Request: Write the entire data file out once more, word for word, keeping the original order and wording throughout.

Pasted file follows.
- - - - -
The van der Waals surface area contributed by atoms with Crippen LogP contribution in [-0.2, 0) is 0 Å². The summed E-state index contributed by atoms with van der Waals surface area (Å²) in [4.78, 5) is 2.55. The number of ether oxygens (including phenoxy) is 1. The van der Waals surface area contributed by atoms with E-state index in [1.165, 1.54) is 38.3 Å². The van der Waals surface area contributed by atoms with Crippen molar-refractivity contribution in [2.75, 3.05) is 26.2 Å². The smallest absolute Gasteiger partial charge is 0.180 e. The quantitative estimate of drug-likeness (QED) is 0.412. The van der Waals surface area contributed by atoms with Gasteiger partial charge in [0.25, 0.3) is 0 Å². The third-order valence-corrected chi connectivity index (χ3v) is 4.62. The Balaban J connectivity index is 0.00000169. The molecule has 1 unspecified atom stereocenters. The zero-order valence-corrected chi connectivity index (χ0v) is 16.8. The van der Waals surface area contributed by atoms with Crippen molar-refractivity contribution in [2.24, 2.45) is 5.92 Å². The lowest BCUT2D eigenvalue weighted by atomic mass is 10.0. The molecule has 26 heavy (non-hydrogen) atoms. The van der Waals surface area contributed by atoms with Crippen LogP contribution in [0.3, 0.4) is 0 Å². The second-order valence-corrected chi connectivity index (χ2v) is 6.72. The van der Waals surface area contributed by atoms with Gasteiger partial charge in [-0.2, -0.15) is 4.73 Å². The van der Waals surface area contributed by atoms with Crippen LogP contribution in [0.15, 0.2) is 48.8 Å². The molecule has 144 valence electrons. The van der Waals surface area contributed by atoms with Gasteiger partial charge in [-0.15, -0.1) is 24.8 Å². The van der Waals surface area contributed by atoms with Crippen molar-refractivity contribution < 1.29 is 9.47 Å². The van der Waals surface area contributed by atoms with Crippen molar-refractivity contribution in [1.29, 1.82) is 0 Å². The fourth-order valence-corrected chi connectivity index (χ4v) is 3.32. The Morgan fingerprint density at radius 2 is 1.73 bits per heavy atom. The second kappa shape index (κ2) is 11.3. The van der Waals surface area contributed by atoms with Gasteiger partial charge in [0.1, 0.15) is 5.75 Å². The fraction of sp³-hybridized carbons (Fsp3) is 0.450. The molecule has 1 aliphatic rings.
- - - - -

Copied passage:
The van der Waals surface area contributed by atoms with Crippen LogP contribution in [-0.2, 0) is 0 Å². The summed E-state index contributed by atoms with van der Waals surface area (Å²) in [4.78, 5) is 2.55. The number of ether oxygens (including phenoxy) is 1. The van der Waals surface area contributed by atoms with E-state index in [1.165, 1.54) is 38.3 Å². The van der Waals surface area contributed by atoms with Crippen molar-refractivity contribution in [2.75, 3.05) is 26.2 Å². The smallest absolute Gasteiger partial charge is 0.180 e. The quantitative estimate of drug-likeness (QED) is 0.412. The van der Waals surface area contributed by atoms with Gasteiger partial charge in [0.25, 0.3) is 0 Å². The third-order valence-corrected chi connectivity index (χ3v) is 4.62. The Balaban J connectivity index is 0.00000169. The molecule has 1 unspecified atom stereocenters. The zero-order valence-corrected chi connectivity index (χ0v) is 16.8. The van der Waals surface area contributed by atoms with Crippen molar-refractivity contribution in [2.24, 2.45) is 5.92 Å². The lowest BCUT2D eigenvalue weighted by atomic mass is 10.0. The molecule has 26 heavy (non-hydrogen) atoms. The van der Waals surface area contributed by atoms with Crippen LogP contribution in [0.3, 0.4) is 0 Å². The second-order valence-corrected chi connectivity index (χ2v) is 6.72. The van der Waals surface area contributed by atoms with Gasteiger partial charge in [-0.2, -0.15) is 4.73 Å². The van der Waals surface area contributed by atoms with Crippen LogP contribution in [0.15, 0.2) is 48.8 Å². The molecule has 144 valence electrons. The van der Waals surface area contributed by atoms with Gasteiger partial charge in [-0.15, -0.1) is 24.8 Å². The van der Waals surface area contributed by atoms with Crippen molar-refractivity contribution < 1.29 is 9.47 Å². The van der Waals surface area contributed by atoms with Crippen molar-refractivity contribution in [1.29, 1.82) is 0 Å². The fourth-order valence-corrected chi connectivity index (χ4v) is 3.32. The Morgan fingerprint density at radius 2 is 1.73 bits per heavy atom. The second kappa shape index (κ2) is 11.3. The van der Waals surface area contributed by atoms with Gasteiger partial charge in [0.1, 0.15) is 5.75 Å². The fraction of sp³-hybridized carbons (Fsp3) is 0.450. The molecule has 1 aliphatic rings.